I was shrugging my way down the aisles of woollies tonight and recognised someone across the tomatoes that I hadn't seen for years, Years, YEARS.
I worked with him for a few years, when I was a casual and going to uni. He was a few years older, into a bit of pot and lanky, but he was a good guy at heart and always good for a chat.
The place was always a bit of dive - a collection of randoms from all walks of life. Of particular note were two girls who lived together and worked together and only hung out together. Their pay combined was enough to cover the rent, some pot and a few Cadbury Breakaways.
I noticed him spending more time with the girls, hanging out with them more in and out of work, and spending more shifts shuffling around in a bit of a daze.
There was rumour that he'd cheated on his girlfriend - the sister of one of the other staff - with the shorter and 'smarter' of the two girls. His girlfriend of years had found out and dumped him. Nothing was said to him but his behaviour was noted - he was sadder, more withdrawn and quieter. I'd make an extra effort to try and talk more, keep him involved and keep him in touch, but never talk about any of the issues - how could I?
I came in early one afternoon, on a day where he started at lunch and worked through until 8. The manager had also arrived and told me that I had to do the washing up first thing. I must've looked puzzled - each time he did the day shift he was always sure to do the washing up for us - but did it without asking.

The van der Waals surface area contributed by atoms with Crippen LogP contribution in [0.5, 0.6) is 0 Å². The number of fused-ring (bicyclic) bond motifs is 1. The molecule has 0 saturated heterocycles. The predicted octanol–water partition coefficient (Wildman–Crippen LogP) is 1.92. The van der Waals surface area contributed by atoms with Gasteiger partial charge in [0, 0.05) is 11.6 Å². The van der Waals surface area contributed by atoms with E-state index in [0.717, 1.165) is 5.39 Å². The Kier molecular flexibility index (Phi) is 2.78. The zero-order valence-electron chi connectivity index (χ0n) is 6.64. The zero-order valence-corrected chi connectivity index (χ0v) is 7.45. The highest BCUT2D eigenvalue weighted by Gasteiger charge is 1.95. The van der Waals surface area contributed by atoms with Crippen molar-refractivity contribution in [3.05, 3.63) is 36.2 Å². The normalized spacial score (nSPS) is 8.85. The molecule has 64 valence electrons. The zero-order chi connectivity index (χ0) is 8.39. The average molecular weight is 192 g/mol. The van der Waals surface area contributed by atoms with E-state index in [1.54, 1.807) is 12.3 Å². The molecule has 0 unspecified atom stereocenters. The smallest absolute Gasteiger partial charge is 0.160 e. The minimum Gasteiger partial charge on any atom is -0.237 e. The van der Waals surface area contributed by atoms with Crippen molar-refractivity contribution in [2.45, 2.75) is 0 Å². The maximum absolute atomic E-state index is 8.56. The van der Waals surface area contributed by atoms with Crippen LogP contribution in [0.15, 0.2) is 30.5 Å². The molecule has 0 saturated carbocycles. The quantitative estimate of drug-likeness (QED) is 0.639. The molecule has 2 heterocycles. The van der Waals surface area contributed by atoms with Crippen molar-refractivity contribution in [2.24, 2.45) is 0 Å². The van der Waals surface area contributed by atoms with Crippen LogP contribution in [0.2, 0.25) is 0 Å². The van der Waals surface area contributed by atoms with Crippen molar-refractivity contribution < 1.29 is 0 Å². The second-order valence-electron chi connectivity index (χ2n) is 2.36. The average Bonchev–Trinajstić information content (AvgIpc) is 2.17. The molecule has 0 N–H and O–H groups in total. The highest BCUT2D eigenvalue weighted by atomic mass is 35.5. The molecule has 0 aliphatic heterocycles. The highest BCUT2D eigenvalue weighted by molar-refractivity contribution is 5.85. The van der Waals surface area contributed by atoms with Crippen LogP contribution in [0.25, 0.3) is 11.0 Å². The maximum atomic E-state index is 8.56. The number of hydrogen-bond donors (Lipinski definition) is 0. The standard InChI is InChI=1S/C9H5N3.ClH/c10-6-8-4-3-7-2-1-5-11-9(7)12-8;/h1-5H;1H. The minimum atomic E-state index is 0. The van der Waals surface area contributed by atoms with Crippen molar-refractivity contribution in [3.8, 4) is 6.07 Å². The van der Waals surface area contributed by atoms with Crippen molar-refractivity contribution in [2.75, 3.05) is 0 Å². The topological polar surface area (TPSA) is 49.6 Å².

As I was washing, he came around the back of the store to wash his hands at the sink next to mine, and I was the only one to see the bandages on his wrists.
"What have you done?! Why?!"
"Please don't tell anyone" he said "it's nothing. I couldn't do it - it looks worse than it is. Please don't tell."
It wasn't long after that that he left. He couldn't keep working with the girl that had ruined his happiness - a moment of weakness on his behalf, an opportunity that came without remorse for her.
I'd often wondered where he was. What he was doing. How he was going. In the years since I'd seen him I'd run that scene over and over through my head.
I was so glad to see him, so glad he saw me, so glad I could finally put my worst fears out of my head.
"I almost didn't recognise you!" "Time has ravaged me, huh?"
We were able to chat quite openly, interupted only by customers trying to get to the zuchinis behind us. He'd lived with the two girls for about a year, but got sick of the drama. They'd stolen a lot of his stuff, then lied to the police when they were called in to assist him in getting it back. His last moment of triumph was telling the taller girl what the other really thought of him as he left the house for the last time.
He's moved onto bigger and better things, a job that challenges him and keeps him learning. He ran into the short girl that ruined his life - his job took him to her job. The first thing she asked was "what are you doing here?!" his reponse: "trying not to kill you". She changed jobs, but his job took her to her new job as well. They still don't speak.
We did the catching up thing "Where are you living?""Who do you keep in touch with?""Do you remember?""Are you seeing anyone?"
It was not long before his shopping mate met up with him again, paid groceries in hand.
"It was good to see you again!"
"Absolutely. I'll see you around, yeah?"
And although we didn't swap numbers or details, it was one of the rare occassions where I really did mean it